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Document Type

Open Access Dissertation

Degree Name

Doctor of Philosophy (PhD)

Degree Program

Civil Engineering

Year Degree Awarded

2016

Month Degree Awarded

September

First Advisor

Mi-Hyun Park

Second Advisor

John Tobiason

Third Advisor

Nicholas Reich

Subject Categories

Environmental Engineering

Abstract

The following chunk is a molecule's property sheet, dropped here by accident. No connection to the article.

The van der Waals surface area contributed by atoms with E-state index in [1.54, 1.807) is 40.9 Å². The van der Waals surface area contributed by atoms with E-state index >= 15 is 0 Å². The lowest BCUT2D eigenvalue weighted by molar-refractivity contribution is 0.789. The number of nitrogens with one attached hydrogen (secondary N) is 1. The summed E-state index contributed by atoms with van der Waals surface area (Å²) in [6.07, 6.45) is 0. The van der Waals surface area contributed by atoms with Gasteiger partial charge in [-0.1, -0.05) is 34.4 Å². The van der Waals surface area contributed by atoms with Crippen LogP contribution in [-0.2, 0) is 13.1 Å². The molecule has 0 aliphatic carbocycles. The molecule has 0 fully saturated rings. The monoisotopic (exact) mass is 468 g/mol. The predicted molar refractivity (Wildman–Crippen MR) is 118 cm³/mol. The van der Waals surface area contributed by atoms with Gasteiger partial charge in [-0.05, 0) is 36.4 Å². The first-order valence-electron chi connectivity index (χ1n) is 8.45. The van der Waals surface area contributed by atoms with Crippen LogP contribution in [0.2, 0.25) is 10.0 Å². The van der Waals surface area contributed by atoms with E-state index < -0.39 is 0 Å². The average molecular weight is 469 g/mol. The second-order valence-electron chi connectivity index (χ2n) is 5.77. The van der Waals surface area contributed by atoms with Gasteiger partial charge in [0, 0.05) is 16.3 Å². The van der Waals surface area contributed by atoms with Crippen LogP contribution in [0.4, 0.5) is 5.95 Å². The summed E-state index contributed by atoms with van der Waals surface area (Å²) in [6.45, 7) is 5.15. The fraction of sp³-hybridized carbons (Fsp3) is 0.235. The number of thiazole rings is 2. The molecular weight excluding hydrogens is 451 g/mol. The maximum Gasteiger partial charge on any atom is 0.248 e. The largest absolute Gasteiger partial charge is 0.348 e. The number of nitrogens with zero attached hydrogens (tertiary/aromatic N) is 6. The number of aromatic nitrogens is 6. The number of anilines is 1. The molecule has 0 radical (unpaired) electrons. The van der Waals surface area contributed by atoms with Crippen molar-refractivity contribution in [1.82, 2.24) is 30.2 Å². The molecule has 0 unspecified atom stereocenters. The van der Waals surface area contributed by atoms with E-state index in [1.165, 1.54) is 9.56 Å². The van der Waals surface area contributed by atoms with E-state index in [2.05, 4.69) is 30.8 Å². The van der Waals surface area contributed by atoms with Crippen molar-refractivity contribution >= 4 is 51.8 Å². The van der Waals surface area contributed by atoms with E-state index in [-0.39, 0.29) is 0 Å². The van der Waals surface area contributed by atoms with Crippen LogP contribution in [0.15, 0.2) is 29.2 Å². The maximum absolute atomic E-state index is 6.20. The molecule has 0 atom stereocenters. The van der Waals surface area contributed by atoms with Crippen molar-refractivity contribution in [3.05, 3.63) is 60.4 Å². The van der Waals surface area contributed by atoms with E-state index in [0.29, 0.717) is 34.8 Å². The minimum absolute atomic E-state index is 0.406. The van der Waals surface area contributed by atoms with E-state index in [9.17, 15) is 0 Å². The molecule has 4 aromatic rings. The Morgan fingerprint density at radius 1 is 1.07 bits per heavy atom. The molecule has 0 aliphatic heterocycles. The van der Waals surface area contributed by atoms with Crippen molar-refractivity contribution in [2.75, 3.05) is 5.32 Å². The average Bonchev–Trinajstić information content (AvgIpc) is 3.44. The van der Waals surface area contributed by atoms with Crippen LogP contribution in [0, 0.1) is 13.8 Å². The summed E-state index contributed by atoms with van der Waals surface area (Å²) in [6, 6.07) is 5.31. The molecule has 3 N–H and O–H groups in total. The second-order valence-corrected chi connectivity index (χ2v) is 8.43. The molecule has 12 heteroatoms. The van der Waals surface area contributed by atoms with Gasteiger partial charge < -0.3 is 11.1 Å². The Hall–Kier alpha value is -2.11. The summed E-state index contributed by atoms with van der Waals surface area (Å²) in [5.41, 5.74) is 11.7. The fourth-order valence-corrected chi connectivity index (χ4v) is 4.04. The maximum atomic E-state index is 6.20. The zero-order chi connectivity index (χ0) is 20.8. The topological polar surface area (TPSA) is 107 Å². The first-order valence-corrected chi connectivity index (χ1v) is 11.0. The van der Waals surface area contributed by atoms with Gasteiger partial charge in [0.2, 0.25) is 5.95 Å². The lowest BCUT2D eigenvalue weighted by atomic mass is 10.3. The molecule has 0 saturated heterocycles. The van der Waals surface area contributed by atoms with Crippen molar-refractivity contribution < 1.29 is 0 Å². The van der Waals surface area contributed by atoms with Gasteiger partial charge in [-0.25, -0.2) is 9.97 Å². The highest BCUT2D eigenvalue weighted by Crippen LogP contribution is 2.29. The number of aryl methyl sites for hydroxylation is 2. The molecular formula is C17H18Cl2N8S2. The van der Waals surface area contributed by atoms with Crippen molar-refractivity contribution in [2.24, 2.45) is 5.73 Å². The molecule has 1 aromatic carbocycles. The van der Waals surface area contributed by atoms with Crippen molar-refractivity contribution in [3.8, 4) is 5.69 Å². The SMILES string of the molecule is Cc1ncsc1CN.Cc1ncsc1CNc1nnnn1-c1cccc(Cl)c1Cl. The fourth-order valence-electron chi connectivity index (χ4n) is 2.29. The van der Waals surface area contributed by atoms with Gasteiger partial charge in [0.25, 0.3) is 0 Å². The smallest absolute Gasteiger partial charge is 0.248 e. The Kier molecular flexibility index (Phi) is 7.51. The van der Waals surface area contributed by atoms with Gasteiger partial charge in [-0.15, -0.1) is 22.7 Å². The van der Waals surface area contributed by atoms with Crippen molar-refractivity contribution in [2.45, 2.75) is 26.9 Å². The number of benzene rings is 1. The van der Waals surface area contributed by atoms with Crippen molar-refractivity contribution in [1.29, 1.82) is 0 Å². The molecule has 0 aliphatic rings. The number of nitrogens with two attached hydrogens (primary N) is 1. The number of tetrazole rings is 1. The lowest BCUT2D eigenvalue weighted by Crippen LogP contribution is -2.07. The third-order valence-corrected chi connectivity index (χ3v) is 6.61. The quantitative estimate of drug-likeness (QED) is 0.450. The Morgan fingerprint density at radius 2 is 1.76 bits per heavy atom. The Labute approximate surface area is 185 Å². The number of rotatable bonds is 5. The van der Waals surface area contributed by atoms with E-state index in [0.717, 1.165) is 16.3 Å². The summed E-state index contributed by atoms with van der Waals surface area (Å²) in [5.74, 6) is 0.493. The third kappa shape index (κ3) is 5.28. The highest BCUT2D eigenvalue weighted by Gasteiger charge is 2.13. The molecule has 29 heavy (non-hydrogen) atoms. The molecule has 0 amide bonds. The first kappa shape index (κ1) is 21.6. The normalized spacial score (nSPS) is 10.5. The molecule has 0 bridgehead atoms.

This research was principally concerned with the task of quantifying dissolved and suspended constituents carried in river water when direct measurements are not available. This is a question of scientific and societal relevance, and one with a long history of study and a great deal of remaining difficulty. The traditional approach to estimating these quantities, linear regression models (LMs), suffers from poor flexibility and high subsequent bias in many applications. This research applied semiparametric generalized additive models (GAMs), a more flexible class of regression models, evaluated their performance in various locations and conditions, and applied them in a proactive modeling effort in a major water-supply reservoir. Chapter 1 compared GAMs to LMs for estimating nutrient and organic carbon loads in three major tributaries of the Wachusett Reservoir in central Massachusetts. The relative performance of each model was determined using cross-validation. GAMs outperformed LMs in most cases, explaining an additional 2% of load variance and 5% of concentration variance in validation data on average. Relative differences between the two modeling approaches exceeded 100% depending on the time interval of the load estimate. Chapter 2 assessed the applicability of GAMs to the prediction of riverine solute concentrations during extreme high-flow events when such events are absent from the models' calibration data. The models tended to overpredict extreme-event concentrations, with increasing bias and variance for increasingly extreme hydrologic conditions. Despite an overall increase in uncertainty for extreme-event concentration estimates, estimates under extreme hydrologic conditions could be improved by taking into account the observed bias in the aggregated regional database. Chapter 3 developed and applied a methodology to generate reservoir tributary discharge and constituent concentration time-series for an imposed extreme-event scenario. A multivariate probability model was developed for constituent concentration in an arbitrary number of tributaries and water-quality constituents, conditional on time and hydrologic condition. Two separate historical storm events were modified using 3 extreme precipitation depths on tributaries of the Wachusett Reservoir Watershed in Massachusetts, U.S. Quasi-Monte Carlo was used to propagate this uncertainty to a process-based model of the receiving water body.

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